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Market commentary September 2007

By September 7, 2007No Comments

SUMMARY. Of course it is possible that this summer’s drama could turn from black comedy to horror, but contrarians will be hugely encouraged by the news that institutional pension funds (who typically get it wrong) have their lowest weighting ever invested in the stockmarket.
The key players in the summer’s unfolding drama are clear, bankers with flakey lending standards and hedge fund managers who borrowed against assets of doubtful provenance.
Apparently a quarter of all hedge funds trade based on mathematical models, and this is meant to be the safe end of the hedge fund spectrum.  Goldman Sachs (who pumped $3 billion into one of their hedge funds to rescue it) said this recent volatility represented a one-in-100,000 year event.  Yet anyone that lives in the real world probably recognises that this level of volatility occurs every 5-10 years. 
We need not feel too much sympathy with those whose multi-million pound bonuses are at risk, and the impact on the real economy from these players will be limited.
The other key player is the US ninja (no income, no job, no assets) who was persuaded to take out a mortgage on an inflated house value.  House prices in the US have now been falling for seven months (this is nothing to do with problems for financial institutions in August) and a debate is raging as to the extent to which this will depress US growth in 2008.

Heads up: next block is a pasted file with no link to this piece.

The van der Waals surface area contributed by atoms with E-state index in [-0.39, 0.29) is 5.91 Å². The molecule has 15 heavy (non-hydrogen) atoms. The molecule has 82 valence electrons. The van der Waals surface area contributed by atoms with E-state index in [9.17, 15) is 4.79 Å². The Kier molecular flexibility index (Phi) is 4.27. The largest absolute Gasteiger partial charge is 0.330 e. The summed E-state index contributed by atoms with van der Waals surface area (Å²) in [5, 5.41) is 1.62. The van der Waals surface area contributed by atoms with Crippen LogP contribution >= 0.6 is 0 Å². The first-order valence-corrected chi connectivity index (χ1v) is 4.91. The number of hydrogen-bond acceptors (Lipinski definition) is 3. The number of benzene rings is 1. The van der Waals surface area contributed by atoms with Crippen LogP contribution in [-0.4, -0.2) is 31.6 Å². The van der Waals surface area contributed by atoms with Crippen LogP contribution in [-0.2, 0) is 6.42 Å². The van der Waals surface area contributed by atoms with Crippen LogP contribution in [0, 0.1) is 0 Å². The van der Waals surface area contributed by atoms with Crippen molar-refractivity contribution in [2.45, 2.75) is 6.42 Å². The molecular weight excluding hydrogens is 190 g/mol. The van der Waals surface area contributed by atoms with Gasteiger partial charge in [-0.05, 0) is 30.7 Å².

As we touched on a few months ago, parallel (though perhaps not as extreme) concerns are now being raised in Ireland and Spain, where house prices are also falling.
The key for economic growth in the EU and US is the extent to which the malaise of a limited number of struggling borrowers will infect the confidence of the broader populace.
It is easy to envisage the drama unfolding into more of a horror than a black comedy (for those that have stayed calm in recent weeks surely the overwhelming sentiment has been schadenfreude rather than fear!).  But it is always so, and you benefit from the superior long term returns of the stockmarket precisely because you take on unknown risks (which cannot neatly be mathematically modelled, and anticipated, as some would have you believe).  
We have previously highlighted the good value in stockmarkets.  The most encouraging news of the last week is that institutional pension funds (that typically get their asset allocations wrong) have their lowest level ever in equities –indicators to buy the stockmarket don’t come much better!
Do expect more volatility across all asset classes (including the stockmarket) in the short term, accompanied by more hysterical media reporting, but don’t try and be too clever in trying to catch the bottom – focus on longer term value.

Dennehy Wealth